Unemployment and poor infrastructure are two of the recurring themes in our Sunday feature, the World Beyond Georgetown. For well over a decade, reporters and photographers have been visiting communities—some well-known to the general population, some they might never have heard of before—and speaking to residents about their daily lives. Often, the older folk eagerly compare their current lives to what obtained when they were younger or at the time they would have migrated to the particular village, for whatever reason.
In every instance improvements are noted. The areas would have moved from there being no electricity, no potable water, no telephone and no roads to having these in place, though not at the level or quality the residents or anyone else would expect in this century. Just like everywhere else in the country, the supply of electricity, unless it is self-generated, is unstable. Residents would be cognisant that water has to be stored in the ubiquitous black tanks or other containers, because water supply is affected by power outages. Land line telephone service is usually the least available of the three utilities. In the communities where it is present, only some residents benefit. But that is really not surprising when one considers that even in the city where accessibility is not an issue, there are still persons who have been waiting years for telephone service. Cellular service has saved many communities from being completely cut off, but it is still not available everywhere and in some places, possibly because of the terrain, the quality is not optimal.
As bad as these three utilities are, the issues with roads are more problematic by far. In some cases, they were poorly constructed to begin with and therefore they will need constant fixing, more than they should if they were done correctly to begin with. In several places, residents are yet to benefit from anything that could in all actuality be called roads. The loam and sand structures which sink or collapse during the rainy season or erode into the drainage canals alongside them in the dry, were possibly intended to be temporary, but continue to exist. These roads, like the mud dams that extend into the backlands of villages where large-scale farming is carried out, often make it difficult, if not impossible, for produce to reach markets.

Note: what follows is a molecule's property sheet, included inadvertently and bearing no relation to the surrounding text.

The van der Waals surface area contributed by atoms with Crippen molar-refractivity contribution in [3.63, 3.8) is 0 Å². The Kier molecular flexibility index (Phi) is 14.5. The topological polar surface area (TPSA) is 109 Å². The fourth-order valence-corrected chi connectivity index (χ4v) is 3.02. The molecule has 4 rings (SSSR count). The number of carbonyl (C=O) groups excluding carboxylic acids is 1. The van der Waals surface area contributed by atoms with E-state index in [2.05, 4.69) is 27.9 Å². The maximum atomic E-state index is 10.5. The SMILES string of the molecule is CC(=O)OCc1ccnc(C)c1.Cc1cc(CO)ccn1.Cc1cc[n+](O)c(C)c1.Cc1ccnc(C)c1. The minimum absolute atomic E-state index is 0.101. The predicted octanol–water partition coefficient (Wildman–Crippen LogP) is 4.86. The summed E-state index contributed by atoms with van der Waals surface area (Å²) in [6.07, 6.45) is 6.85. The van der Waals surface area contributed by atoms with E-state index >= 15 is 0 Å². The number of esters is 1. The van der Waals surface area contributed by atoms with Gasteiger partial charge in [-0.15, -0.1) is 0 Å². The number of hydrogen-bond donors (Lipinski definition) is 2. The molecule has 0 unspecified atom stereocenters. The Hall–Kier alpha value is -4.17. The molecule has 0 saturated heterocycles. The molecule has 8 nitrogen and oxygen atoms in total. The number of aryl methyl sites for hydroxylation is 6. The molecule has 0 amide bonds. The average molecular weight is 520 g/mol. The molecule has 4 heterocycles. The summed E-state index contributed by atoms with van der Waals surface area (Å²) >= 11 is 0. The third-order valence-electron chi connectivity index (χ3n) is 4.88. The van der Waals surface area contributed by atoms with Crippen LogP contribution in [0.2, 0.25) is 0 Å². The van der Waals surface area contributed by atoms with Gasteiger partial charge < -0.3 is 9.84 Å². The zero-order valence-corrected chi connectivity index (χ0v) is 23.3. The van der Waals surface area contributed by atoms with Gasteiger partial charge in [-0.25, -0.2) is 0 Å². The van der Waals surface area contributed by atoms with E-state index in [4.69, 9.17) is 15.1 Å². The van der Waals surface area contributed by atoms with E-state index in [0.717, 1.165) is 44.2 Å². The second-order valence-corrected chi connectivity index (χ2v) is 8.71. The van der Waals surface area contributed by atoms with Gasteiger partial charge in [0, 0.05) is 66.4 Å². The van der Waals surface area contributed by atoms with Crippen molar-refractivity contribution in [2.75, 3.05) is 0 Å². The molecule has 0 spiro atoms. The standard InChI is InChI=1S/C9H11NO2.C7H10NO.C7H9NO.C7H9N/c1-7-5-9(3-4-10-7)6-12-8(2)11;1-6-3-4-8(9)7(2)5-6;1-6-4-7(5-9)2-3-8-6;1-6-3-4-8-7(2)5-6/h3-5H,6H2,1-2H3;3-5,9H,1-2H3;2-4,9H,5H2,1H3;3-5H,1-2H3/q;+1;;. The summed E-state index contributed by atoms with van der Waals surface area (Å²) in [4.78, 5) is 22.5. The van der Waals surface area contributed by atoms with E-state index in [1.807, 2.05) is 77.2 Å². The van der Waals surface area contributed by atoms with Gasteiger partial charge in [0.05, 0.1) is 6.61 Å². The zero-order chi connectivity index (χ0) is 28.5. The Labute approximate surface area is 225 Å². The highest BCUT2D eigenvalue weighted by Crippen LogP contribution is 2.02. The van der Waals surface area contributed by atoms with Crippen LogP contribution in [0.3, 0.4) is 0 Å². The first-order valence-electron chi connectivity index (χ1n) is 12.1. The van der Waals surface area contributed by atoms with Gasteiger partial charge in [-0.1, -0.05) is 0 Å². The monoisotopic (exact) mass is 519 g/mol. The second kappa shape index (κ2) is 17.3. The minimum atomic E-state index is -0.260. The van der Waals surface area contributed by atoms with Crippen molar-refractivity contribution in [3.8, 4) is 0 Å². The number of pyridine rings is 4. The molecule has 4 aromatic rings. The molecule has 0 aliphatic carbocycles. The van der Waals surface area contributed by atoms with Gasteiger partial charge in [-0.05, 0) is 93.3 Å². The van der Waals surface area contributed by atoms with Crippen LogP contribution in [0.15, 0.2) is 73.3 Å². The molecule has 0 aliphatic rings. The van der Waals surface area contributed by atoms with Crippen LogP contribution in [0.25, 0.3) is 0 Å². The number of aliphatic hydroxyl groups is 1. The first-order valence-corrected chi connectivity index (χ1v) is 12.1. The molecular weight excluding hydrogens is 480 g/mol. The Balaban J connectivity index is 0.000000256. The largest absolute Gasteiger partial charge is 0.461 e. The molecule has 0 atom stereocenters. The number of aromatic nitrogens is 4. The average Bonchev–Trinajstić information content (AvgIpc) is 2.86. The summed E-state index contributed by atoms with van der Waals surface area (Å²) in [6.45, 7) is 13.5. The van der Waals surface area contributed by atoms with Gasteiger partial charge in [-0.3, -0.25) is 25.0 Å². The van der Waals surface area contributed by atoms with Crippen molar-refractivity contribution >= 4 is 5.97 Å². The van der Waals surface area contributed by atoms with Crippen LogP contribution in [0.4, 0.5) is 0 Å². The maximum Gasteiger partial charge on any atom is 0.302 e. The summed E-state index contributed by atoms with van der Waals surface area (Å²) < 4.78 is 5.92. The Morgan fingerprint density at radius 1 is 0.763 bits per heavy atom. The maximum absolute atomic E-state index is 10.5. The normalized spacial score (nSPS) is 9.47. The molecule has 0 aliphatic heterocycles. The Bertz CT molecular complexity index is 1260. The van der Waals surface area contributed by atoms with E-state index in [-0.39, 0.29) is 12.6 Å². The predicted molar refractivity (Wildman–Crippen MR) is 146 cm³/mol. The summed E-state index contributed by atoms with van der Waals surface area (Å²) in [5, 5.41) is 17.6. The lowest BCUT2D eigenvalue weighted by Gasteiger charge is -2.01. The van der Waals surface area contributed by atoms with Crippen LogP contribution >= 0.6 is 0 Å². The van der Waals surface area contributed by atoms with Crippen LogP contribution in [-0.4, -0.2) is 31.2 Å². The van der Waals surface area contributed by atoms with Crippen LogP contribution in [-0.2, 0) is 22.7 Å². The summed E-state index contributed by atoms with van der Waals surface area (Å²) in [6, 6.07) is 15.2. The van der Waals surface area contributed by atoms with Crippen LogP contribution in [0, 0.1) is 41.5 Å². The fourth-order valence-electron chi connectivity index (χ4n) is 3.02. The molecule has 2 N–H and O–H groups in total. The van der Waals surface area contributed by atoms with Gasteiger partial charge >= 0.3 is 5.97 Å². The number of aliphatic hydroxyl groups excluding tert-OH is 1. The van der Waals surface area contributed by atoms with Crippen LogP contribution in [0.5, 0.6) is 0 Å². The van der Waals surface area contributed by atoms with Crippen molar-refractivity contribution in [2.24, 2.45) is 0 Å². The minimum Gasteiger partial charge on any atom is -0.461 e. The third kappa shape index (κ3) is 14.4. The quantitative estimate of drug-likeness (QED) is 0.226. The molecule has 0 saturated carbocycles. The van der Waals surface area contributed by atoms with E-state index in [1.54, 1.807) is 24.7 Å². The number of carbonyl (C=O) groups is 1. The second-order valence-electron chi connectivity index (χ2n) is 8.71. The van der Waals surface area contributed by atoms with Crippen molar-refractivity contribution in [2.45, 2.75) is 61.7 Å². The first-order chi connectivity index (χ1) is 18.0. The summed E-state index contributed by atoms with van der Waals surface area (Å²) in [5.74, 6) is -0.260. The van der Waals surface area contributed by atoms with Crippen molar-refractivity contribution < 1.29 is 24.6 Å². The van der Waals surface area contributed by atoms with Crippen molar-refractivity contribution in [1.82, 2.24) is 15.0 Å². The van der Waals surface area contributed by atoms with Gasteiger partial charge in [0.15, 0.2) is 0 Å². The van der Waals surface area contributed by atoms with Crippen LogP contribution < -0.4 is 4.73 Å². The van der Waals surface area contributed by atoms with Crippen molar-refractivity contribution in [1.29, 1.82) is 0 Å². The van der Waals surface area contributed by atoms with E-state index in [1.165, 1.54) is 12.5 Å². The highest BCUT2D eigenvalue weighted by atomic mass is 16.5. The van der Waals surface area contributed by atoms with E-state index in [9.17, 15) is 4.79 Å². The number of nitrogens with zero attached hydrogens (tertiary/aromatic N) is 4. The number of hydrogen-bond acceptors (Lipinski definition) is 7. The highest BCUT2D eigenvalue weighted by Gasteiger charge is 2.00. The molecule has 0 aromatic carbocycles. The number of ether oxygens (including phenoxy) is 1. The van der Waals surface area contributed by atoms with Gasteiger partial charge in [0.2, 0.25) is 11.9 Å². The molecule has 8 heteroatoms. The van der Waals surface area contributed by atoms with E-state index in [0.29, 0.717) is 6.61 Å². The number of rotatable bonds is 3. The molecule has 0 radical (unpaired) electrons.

But these are far from the worst of what affects the residents of many rural communities. Lack of proper drainage and the impact this has on persons’ lives and livelihoods are not only lamented, but visible. Drainage canals choked with overgrown vegetation abound and the flooding caused during the wet season serves to make farming just that much more difficult.
Then there are villages where unemployment is rife. These include but are not limited to the areas where sugar estates were closed in the recent past. Interviewees often speak of young people in their communities who would have completed their schooling but were unable to find jobs and therefore either left for ‘greener pastures’ both in and out the country. There are others who remain but are unable to tap their true potential and sometimes succumb to idleness and the lure of alcohol and drugs. There is an obvious link between unemployment and poorly maintained village infrastructure, it simply is not being made – or at least not in the correct way.
Then there are the village and local authorities that receive government subventions as well as collect rates from residents, which they are supposed to use to maintain infrastructure and perform other tasks such as garbage collection. In some instances, they are also mandated to carry out capital projects. However, in reports from the Public Accounts Committee which oversees the expenditure of public funds, obvious dysfunction by these councils is invariable. What is highlighted is that they are either unable to or incapable of spending the annual funds that have been allocated to them in a timely manner. Frequently too, there are signs that they would have abused the process by which said funding is to be used and are called to explain what appears to be corruption, nepotism or fraud. These councils are led by elected officials, who, despite all that has been mentioned before, continue to be re-elected. Again, no one is making the very obvious link.
In some communities there are empty houses—in some places more than others—that speak to entire families leaving. It is not just that they have left, because people have the right to pull up roots when they choose to, but that they have been unable to rent or sell their properties, or find a willing caretaker and are forced to just close them up and go. Many have fallen into ruin, while others have become havens for the unscrupulous and their nefarious activities, affecting their neighbours. Is there a link between crumbling infrastructure and the concomitant loss of capital and migration? Of course there is. It is just not being addressed.
This is by no means a suggestion that migration would not occur if there was proper attention being paid to infrastructure and the farmers in these communities beyond Georgetown could count on their capital output returning prosperity. Is it possible that it may not be on the levels being experienced? Maybe. But it is unlikely that we will ever know for sure.